Wednesday, May 28th, 2014

THE JEWISH CARDINAL aka Le métis de Dieu

The film opens in 1969 and we see a young priest precariously careering through heavy traffic   the streets of Paris as he is late for a meeting with his Bishop. Instead of receiving news about his expected move to Jerusalem he is told instead that the Pope has appointed him Bishop of Orleans. Totally unexpected and something that the young Vicar had never expected due to the fact that he was born a Jew.
Jean-Marie Lustiger had been born into a Polish Jewish family who escaped to Orleans when World War 2 broke up. Whilst they remained in Unoccupied France, his mother insisted on going to Paris which led to her deportment to Auschwitz where she lost her life.  In 1940 at the age of 13 instead of having his Bar mitzvah Lustiger chose to get baptised instead and became a catholic.
From seminarian to chaplain to priest and now to Bishop.  The last movie being at the personal behest of the Polish Pop John Paul II who wanted to shake the church’s establishment by making this controversial appointment which immediately got the other Bishop’s wrath when Lustiger insisted he is both a Jew and a Christian.  A statement that was also met with an outcry from the Jewish Community.
The Pope befriended and mentored his new Bishop as he wanted him to reform the France’s Roman Catholic Church which he believed had strayed too far from the direction that the Vatican wanted them to take. Within 15 months Lustiger was elevated again to the top job as Archbishop of Paris making him de facto head of French catholics.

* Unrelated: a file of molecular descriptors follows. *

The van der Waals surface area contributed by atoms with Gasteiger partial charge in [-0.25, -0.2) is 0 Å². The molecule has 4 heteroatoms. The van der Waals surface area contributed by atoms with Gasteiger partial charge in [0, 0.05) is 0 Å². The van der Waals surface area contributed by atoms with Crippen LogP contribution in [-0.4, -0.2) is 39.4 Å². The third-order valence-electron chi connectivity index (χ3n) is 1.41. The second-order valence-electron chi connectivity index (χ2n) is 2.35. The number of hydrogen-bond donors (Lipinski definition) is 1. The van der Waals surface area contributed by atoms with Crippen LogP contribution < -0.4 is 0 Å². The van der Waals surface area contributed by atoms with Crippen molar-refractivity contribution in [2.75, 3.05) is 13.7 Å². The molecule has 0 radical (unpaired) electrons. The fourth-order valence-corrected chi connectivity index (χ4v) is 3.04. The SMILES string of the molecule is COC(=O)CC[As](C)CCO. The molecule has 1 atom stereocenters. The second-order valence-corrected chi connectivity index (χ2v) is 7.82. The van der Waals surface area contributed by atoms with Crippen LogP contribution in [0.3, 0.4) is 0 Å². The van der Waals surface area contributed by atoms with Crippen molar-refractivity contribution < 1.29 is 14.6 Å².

Meanwhile his elderly father who had never reconciled with his son’s chosen path (initially he had even tried to have the Baptism annulled) died and despite his promises, Lustiger scared of public reactions and media exposure, chose not to honor the promise he had made, and refused to say Kadish at his graveside.
Always outspoken the opinionated Lustiger often crossed swords with the Pope who once berated him with ‘you’re like a Jewish mother to me’, but they had a major falling out when they disagreed how to handle the group of nuns who were determined toe establish a Convent in the grounds of Auschwitz. This scenario which took up most of the final part of the film covered what would end up being Lustiger;s finest career achievements but not before, in one of the most memorable parts of the film, he breaks down and cries praying to his dead parents whilst on the railway tracks leading to the Camp.
This made for French TV movie is completely based on a true story …. and although Lustiger wasn’t the only Jewish Catholic Prelate at the time (the Bishop of Jerusalem ) he was certainly the most famous one. Brilliantly portrayed on screen by Laurent Lucas, he was one of the most conservative priests that the Pope used as a close adviser even though he seemed to barely tolerate him as a Catholic in the same way the Chief Rabbi of France felt about Lustiger being a Jew.
Fascinating story told in a very compelling manner, even though I still neither understand Lustiger’s faith or the reasoning behind his choices.


Available from  Amazon

Posted by queerguru  at  01:26


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